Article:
Wrestling / WrestleMania

http://static.tvtropes.org/pmwiki/pub/images/887eb72fa7c0e243e4e80215376bf58d.png

The Showcase of The Immortals. The Grandest Stage of Them All. The biggest Professional Wrestling show in the world.

It is, as Mr. McMahon would say, "The Greatest Sports Entertainment Spectacular of All Time".

WrestleMania is a professional wrestling pay-per-view event, produced annually between mid-March to early April. It was first produced in 1985, when Vince McMahon had an idea to hold a flagship pay-per-view show for his World Wrestling Federation to counter the Starrcade event held by rival Jim Crockett Promotions. This show - the very first WrestleMania - was heavily cross-promoted through MTV and other popular television outlets; the WWF's mainstream success from this point on hinged on the first WrestleMania being a success.

It turned out to be a huge success; from then on out, the WWF (now World Wrestling Entertainment, or WWE) has held WrestleMania as an annual event, using the show to end major feuds and begin new ones. It is considered WWE's flagship event, and is the biggest show WWE (or any other wrestling promotion) puts on every year. In recent years, WrestleMania has become the annual Mecca of the wrestling world: since the event draws in fans from all over the world, many of the larger independent promotions hold shows in WrestleMania's host city in the days leading up to the shownote  in an attempt to expose fans to their product. WWE is not very appreciative of this, however, and has made moves in recent years to keep other wrestling shows out of the cities where WrestleMania takes place; it's rumored that part of the reason Phoenix, Arizona won the bid to host WrestleMania XXVI was because they agreed to prevent other wrestling promotions from holding shows in publicly-owned venues (both Ring of Honor and Dragon Gate USA managed to book shows in the area for the weekend of WrestleMania XXVI, however).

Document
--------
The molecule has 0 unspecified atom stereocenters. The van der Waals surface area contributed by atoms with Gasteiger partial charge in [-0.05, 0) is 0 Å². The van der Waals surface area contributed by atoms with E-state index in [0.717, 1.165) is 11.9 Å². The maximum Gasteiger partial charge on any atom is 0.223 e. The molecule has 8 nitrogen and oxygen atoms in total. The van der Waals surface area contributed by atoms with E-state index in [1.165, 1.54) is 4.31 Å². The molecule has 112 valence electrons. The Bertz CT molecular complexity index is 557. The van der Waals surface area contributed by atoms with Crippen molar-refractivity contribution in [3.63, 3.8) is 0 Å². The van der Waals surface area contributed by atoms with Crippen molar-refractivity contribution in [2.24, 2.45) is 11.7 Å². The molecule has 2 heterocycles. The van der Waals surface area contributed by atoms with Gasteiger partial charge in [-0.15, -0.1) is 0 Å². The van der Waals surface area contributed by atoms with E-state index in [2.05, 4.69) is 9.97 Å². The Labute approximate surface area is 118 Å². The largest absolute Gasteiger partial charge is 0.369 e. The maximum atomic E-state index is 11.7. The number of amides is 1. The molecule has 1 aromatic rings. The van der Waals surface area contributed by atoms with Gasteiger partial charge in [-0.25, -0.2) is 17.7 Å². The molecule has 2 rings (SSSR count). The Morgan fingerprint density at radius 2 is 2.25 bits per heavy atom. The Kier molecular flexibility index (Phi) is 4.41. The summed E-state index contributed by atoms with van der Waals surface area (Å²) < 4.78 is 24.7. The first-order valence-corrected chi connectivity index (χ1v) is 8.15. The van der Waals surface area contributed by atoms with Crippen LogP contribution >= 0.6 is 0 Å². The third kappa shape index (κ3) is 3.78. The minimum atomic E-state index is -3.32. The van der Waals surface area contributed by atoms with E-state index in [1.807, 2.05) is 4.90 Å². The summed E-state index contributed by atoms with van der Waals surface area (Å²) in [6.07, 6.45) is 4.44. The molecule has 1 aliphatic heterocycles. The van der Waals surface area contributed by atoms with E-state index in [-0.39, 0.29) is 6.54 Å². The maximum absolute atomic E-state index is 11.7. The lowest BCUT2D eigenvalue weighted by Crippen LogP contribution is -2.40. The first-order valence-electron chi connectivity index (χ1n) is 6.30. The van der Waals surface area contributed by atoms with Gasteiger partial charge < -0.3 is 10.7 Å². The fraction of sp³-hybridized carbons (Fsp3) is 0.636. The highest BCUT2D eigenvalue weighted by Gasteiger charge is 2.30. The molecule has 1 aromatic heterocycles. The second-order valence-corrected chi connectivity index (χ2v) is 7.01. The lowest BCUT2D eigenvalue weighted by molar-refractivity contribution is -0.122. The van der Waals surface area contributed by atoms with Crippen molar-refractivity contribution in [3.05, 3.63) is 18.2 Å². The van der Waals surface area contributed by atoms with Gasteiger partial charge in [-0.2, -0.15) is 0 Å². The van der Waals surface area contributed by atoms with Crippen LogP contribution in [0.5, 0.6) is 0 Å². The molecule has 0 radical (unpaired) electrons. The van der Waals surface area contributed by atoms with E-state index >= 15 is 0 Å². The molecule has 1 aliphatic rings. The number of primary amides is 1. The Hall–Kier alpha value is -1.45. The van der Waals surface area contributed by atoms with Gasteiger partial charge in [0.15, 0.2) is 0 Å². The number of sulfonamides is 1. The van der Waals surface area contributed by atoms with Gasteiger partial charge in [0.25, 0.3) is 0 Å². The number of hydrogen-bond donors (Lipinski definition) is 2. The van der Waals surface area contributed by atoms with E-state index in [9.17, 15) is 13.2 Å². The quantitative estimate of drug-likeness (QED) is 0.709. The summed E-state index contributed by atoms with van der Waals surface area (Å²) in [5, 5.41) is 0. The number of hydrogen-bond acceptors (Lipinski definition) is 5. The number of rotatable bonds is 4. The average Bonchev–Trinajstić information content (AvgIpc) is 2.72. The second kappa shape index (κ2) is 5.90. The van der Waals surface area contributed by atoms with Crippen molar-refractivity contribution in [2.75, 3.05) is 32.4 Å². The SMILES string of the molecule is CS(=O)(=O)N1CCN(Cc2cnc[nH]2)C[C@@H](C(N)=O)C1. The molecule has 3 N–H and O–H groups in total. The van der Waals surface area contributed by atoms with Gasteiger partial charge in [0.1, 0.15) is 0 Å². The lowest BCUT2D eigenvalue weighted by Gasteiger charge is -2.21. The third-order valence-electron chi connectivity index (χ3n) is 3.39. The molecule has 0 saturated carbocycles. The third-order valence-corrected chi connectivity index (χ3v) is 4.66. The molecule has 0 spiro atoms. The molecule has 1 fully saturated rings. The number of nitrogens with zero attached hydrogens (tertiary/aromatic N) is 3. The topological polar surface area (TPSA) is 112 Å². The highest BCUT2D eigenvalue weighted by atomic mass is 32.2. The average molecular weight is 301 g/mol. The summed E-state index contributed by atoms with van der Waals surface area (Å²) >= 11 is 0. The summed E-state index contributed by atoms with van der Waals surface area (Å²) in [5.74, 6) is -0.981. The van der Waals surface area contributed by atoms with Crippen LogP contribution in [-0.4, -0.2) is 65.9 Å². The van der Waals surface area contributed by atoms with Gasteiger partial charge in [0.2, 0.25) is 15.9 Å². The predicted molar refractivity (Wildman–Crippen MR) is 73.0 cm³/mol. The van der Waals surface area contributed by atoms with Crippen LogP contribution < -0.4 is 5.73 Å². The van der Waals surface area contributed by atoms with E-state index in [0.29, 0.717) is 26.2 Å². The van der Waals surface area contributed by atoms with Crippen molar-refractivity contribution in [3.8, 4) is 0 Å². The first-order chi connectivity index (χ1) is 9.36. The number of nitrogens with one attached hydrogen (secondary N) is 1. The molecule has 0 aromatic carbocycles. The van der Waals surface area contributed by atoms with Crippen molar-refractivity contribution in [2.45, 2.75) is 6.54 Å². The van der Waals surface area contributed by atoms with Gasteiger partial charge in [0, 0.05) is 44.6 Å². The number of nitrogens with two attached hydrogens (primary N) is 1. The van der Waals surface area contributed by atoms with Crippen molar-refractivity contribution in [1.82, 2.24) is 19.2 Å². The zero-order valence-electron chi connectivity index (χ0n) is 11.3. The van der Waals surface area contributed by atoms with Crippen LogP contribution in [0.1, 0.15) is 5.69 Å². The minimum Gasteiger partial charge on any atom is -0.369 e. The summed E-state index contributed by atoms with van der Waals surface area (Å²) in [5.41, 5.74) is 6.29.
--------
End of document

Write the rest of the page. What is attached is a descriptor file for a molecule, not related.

WrestleMania provides examples of the following tropes:

  • Art Evolution: Compare WrestleMania I's lack of a stage to the small stages and mini rings of II through VIII, the outdoor setup of IX to the understated stages of X through XIV to the giant logo of XV, the double trons of 2000, the Trope Codifier of stages in X-Seven and X8 that introduced the LED Walls, the unconventional stages of XIX (baseball stadium), XX (combining old and new aspects in the 18,000+ Madison Square Garden), 21 (movie theatre-themed) and 22 (cityscape) to the return to 70-80,000+ football stadiums with 23 with sets with growing Serial Escalation leading up to WrestleMania XXX's colossal setup. WWE documented the evolution through 31 here.
  • Artifact Title: WWE shies away from even calling itself 'wrestling' these days, and the 'mania' part harkens back to Hulkamania. The name has been kept thanks to the Grandfather Clause.
  • Call Back: At WrestleMania XXX, Cesaro won the André the Giant Memorial Battle Royal by scoop-slamming The Big Show over the top rope - much like Hulk Hogan scoop-slamming André to hit him with the Atomic Leg Drop back at WrestleMania III. Bonus points, Big Show was billed as André's son when he first debuted.
  • The Centerpiece Spectacular: Shawn Michaels's entrance at WrestleMania XII, where Shawn came to the ring on a zip line in an iconic WM moment, which came before a main event 60-minute Iron Man Match against Bret Hart, went into overtime when the time limit expired without a single fall being scored; Michaels eventually scored the winning pinfall to dethrone Bret as the WWF Champion.